I have a friend, Olof Ehrensvaerd, a Swede by birth, who yet, by reason of a strange and melancholy mischance of his early boyhood, has thrown his lot with that of the New World. It is a curious story of a headstrong boy and a proud and re... Read more of The Dead Valley at Scary Stories.caInformational Site Network Informational
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The Intruder








From: 'drag' Harlan

After closing the door through which she had entered, Barbara Morgan
slipped the fastenings into place and stood, an ear pressed against the
door, listening for sounds that would tell her Harlan had followed her.
But beyond the door all was silence.

Breathing fast, yielding to the panic of fear that had seized her, over
the odd light she had seen in Harlan's eyes--a gleam, that to her, seemed
to have been a reflection of some evil passion in the man's heart--she
ran through the dark room she had entered, opened a door that led to the
patio, and peered fearfully outward, as though she half expected to see
Harlan there.

But the court was deserted, apparently, though there were somber shadows
ranging the enclosing walls that would afford concealment for Harlan, had
he succeeded in gaining entrance. As she stepped out of the doorway she
peered intently around.

Then, further frightened by the brooding silence that seemed to envelop
the place, and tortured by tragic thoughts in which her father occupied a
prominent position--almost crazed by the memory of what had happened
during the preceding twenty-four hours--she fled across the patio
swiftly, her terror growing with each step.

She knew the house thoroughly; she could have found her way in complete
darkness; and when she reached the opposite side of the court she almost
threw herself at a door which, she knew, opened into the big room in
which she and her father had usually passed their leisure.

Entering, she closed the door, and barred it. Then, feeling more secure,
she stood for an instant in the center of the room, gazing about,
afflicted with an appalling sense of loss, of loneliness, and of
helplessness.

For this was the first time she had entered the house since the news of
her father's death had reached her; and she missed him, feeling more
keenly than ever the grief she had endured thus far with a certain stoic
calm; yielding to the tears that had been very close for hours.

She did not light the kerosene lamp that stood on a big center table in
the room. For there was light enough for her to see objects around her;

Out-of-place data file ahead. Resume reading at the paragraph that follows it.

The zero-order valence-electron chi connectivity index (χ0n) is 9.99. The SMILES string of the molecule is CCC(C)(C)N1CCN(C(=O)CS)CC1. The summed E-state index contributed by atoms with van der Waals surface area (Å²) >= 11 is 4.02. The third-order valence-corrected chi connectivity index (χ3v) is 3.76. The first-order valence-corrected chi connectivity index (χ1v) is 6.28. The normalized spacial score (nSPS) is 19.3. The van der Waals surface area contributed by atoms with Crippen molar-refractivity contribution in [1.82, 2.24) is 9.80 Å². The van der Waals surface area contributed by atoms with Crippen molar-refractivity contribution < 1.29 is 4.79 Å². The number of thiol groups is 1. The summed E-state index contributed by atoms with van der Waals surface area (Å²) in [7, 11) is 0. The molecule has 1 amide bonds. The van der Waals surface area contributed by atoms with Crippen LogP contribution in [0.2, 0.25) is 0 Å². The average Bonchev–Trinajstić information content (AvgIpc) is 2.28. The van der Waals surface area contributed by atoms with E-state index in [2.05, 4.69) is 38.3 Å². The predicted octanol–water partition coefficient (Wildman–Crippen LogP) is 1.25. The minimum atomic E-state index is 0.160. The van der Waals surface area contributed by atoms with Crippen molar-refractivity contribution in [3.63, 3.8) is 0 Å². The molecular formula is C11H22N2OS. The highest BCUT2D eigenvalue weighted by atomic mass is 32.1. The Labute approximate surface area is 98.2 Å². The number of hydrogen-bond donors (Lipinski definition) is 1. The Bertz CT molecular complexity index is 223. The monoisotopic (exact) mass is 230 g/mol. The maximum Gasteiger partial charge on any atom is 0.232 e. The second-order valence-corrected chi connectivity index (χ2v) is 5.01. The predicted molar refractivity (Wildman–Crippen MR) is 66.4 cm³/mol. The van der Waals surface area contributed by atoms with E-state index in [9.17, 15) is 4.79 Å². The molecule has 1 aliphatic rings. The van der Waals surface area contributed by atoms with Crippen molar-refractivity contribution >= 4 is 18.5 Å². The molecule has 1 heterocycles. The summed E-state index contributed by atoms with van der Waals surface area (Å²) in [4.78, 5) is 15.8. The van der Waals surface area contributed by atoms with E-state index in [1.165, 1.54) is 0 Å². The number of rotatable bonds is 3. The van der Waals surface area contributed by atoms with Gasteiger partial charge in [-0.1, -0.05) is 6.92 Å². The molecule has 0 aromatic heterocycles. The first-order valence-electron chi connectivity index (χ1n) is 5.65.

and she went at last to an arm-chair which had been her father's
favorite, knelt beside it, and sobbed convulsively.

Later, yielding to a dull apathy which had stolen over her, she made her
way upstairs, to her room--which was directly over the front entrance to
the patio--and sank into a chair beside one of the windows.

She had locked her door after entering; and for the first time since
arriving at the Rancho Seco she felt comparatively safe.

Her thoughts were incoherent--a queer jumble of mental impulses which
seemed to lead her always back to the harrowing realization that she had
lost her father. That was the gigantic axis around which her whole mental
structure revolved. It was staggering, stupefying, and her brain reeled
under it.

Other thoughts came, flickered like feeble lights, and went out--thoughts
of what had happened to her at Lamo; a dull wonder over Meeder Lawson's
presence in town when he should have been with the men on the range;
speculation as to the whereabouts of the men--why none of them had
remained at the ranchhouse; and a sort of dumb, vague wonder over what
her future would be.

She thought, too, of John Haydon of the Star ranch--the big, smiling,
serene-eyed man who seemed to bring a breath of romance with him each
time he visited the Rancho Seco. Haydon would help her, she knew, and she
would go to him in the morning.

Her father had trusted Haydon, and she would trust him. Haydon was the
one man in the section who seemed to have no fear of Deveny and his
men--many times he had told her that most of the stories told of Deveny's
crimes were untrue--that he had not committed all those that were
attributed to him.

Not that Haydon condoned those offenses upon which Deveny stood convicted
by circumstantial evidence. Nor had Haydon ever sought to defend Deveny.
On the other hand, Haydon's condemnation of the outlaw and his men had
been vigorous--almost too vigorous for Haydon's safety, she had heard her
father say.

It was when her thoughts dwelt upon Harlan that she was most puzzled--and
impressed. For though she was acquainted with the man's reputation--knowing
him to be an outlaw of the reckless, dare-devil type--she felt the force of
him, the compelling originality of him--as he differed from the outlaw of